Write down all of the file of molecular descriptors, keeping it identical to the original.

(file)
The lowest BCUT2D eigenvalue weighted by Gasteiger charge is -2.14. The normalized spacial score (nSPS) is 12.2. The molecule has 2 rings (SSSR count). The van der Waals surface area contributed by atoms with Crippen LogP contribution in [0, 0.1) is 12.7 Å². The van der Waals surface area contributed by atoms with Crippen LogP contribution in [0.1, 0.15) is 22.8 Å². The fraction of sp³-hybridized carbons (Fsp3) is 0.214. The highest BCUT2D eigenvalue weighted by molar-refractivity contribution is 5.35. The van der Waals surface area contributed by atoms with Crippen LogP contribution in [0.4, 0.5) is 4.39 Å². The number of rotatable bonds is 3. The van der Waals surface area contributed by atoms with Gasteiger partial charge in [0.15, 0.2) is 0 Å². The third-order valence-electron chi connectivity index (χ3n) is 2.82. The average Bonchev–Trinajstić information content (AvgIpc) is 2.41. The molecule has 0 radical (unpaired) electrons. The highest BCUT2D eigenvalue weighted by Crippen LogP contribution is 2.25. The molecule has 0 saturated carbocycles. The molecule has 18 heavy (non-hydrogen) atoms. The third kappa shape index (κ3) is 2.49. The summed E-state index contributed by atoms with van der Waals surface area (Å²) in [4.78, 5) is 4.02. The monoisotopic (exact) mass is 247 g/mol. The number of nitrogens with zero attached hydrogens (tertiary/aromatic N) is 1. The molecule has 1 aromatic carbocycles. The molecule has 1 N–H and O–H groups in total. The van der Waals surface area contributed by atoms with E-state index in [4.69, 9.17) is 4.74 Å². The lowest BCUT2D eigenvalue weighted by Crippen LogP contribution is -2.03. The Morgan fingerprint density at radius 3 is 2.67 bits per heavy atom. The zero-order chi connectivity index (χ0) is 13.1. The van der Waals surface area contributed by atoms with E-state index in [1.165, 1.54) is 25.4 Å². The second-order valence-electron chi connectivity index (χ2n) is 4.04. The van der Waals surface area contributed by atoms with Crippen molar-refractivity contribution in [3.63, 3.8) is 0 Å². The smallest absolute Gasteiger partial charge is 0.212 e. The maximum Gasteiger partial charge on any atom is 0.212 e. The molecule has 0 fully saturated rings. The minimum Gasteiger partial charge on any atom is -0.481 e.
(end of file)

The lowest BCUT2D eigenvalue weighted by Gasteiger charge is -2.14. The normalized spacial score (nSPS) is 12.2. The molecule has 2 rings (SSSR count). The van der Waals surface area contributed by atoms with Crippen LogP contribution in [0, 0.1) is 12.7 Å². The van der Waals surface area contributed by atoms with Crippen LogP contribution in [0.1, 0.15) is 22.8 Å². The fraction of sp³-hybridized carbons (Fsp3) is 0.214. The highest BCUT2D eigenvalue weighted by molar-refractivity contribution is 5.35. The van der Waals surface area contributed by atoms with Crippen LogP contribution in [0.4, 0.5) is 4.39 Å². The number of rotatable bonds is 3. The van der Waals surface area contributed by atoms with Gasteiger partial charge in [0.15, 0.2) is 0 Å². The third-order valence-electron chi connectivity index (χ3n) is 2.82. The average Bonchev–Trinajstić information content (AvgIpc) is 2.41. The molecule has 0 radical (unpaired) electrons. The highest BCUT2D eigenvalue weighted by Crippen LogP contribution is 2.25. The molecule has 0 saturated carbocycles. The molecule has 18 heavy (non-hydrogen) atoms. The third kappa shape index (κ3) is 2.49. The summed E-state index contributed by atoms with van der Waals surface area (Å²) in [4.78, 5) is 4.02. The monoisotopic (exact) mass is 247 g/mol. The number of nitrogens with zero attached hydrogens (tertiary/aromatic N) is 1. The molecule has 1 aromatic carbocycles. The molecule has 1 N–H and O–H groups in total. The van der Waals surface area contributed by atoms with E-state index in [4.69, 9.17) is 4.74 Å². The lowest BCUT2D eigenvalue weighted by Crippen LogP contribution is -2.03. The Morgan fingerprint density at radius 3 is 2.67 bits per heavy atom. The zero-order chi connectivity index (χ0) is 13.1. The van der Waals surface area contributed by atoms with E-state index in [1.165, 1.54) is 25.4 Å². The second-order valence-electron chi connectivity index (χ2n) is 4.04. The van der Waals surface area contributed by atoms with Crippen molar-refractivity contribution in [3.63, 3.8) is 0 Å². The smallest absolute Gasteiger partial charge is 0.212 e. The maximum Gasteiger partial charge on any atom is 0.212 e. The molecule has 0 fully saturated rings. The minimum Gasteiger partial charge on any atom is -0.481 e.